I wrote a short horror story! (Well, writing…)

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This topic contains 1 reply, has 2 voices, and was last updated by KahunaDrake KahunaDrake 7 months, 3 weeks ago.

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    So I’ve decided to take up on writing as a short hobby and came up with a short horror story. Though this isn’t the final version, and there’s A LOT of things that need tweaking, I present my first draft for a short horror story I wrote. As always, feedback is always appreciated.

    Obligatory introduction: A young couple spends a night on a secluded lake which leads to their engagement, but little do they know of what resides at the bottom of the lake.

    1. Depths-Draft.docx

    "The universe is one big joke, and the joke is on us"



    Overall, I think you have an interesting premise and solid foundation for this story but you need to “show, not tell”.

    I feel taken out of the story and can’t really get a feel for the characters because you quickly summarize the plot and don’t let the reader really sink into the atmosphere/setting. Everything feels rushed. And I really want to get to know Seth and Genova more (especially Seth because he seems like a nerdy guy with great “stamina” lol).

    For example, during the proposal scene, provide some character interaction dialogue. Describe Genova’s elated emotions and Seth’s possible nervousness during this big event. When they retire to their quarters for “alone time”, provide some suggestive/flirtatious dialogue as they get into bed together. Unless you really want to, you don’t have to go into detail into the love scene or just jump to the next scene with a good transition. Good sex is hard to write sometimes and less detail is better if its not necessary.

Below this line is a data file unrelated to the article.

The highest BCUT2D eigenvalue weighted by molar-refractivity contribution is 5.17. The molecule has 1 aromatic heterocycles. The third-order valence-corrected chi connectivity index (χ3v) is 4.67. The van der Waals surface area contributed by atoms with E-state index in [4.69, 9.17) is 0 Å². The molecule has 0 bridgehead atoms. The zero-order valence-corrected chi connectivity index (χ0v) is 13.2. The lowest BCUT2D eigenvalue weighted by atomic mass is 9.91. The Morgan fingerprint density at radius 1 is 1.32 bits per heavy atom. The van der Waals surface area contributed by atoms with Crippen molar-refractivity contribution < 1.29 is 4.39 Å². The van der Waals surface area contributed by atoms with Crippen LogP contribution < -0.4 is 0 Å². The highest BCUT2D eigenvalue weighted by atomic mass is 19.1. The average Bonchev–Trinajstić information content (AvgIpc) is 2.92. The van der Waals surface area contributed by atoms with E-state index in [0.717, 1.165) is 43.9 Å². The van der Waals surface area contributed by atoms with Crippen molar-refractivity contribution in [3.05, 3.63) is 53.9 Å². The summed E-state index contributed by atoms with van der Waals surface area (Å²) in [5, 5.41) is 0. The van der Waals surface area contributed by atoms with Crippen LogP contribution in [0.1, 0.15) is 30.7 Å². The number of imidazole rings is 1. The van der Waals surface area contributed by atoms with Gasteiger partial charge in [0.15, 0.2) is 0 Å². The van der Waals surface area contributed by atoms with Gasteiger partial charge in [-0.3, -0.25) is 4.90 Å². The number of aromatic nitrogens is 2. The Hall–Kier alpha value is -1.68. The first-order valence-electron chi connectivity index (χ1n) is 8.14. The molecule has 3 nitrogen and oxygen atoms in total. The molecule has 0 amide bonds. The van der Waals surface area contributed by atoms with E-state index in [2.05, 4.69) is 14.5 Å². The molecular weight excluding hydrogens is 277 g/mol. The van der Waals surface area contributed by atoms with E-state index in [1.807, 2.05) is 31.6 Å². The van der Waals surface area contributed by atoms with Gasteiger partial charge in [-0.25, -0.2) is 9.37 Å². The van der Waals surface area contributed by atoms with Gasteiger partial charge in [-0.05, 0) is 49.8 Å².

Afterwards, the story picks up because off all the action but I think you can provide more detail about the creatures and violence. Show the readers her fear of the horrifying spectacle of the crew being attacked and devoured before her eyes.

    A little example:
    Genova’s heart raced as he peeked though the tiny keyhole, viewing the carnage from a safe distance. Or what she thought was safe.

    Or the pain she suffers from her injuries.

    The blistering fever coupled with dehydration and hunger made her delirious as days passed into nights.

    You could shift perspective to the fisherman when he finds Genova in such a state. Imagine his shock in finding an sick, injured woman on the lake.

    Probably a nitpick but spell out numbers (that’s just my inner English critic coming out, sorry).

    These are just some considerations for your second draft that I think will make the story richer, fuller, and more effective as a horror story. I hope they are helpful.

    Get to work, mister! I really want to read that next draft! 😀

    Rabid ecstasy, 1997

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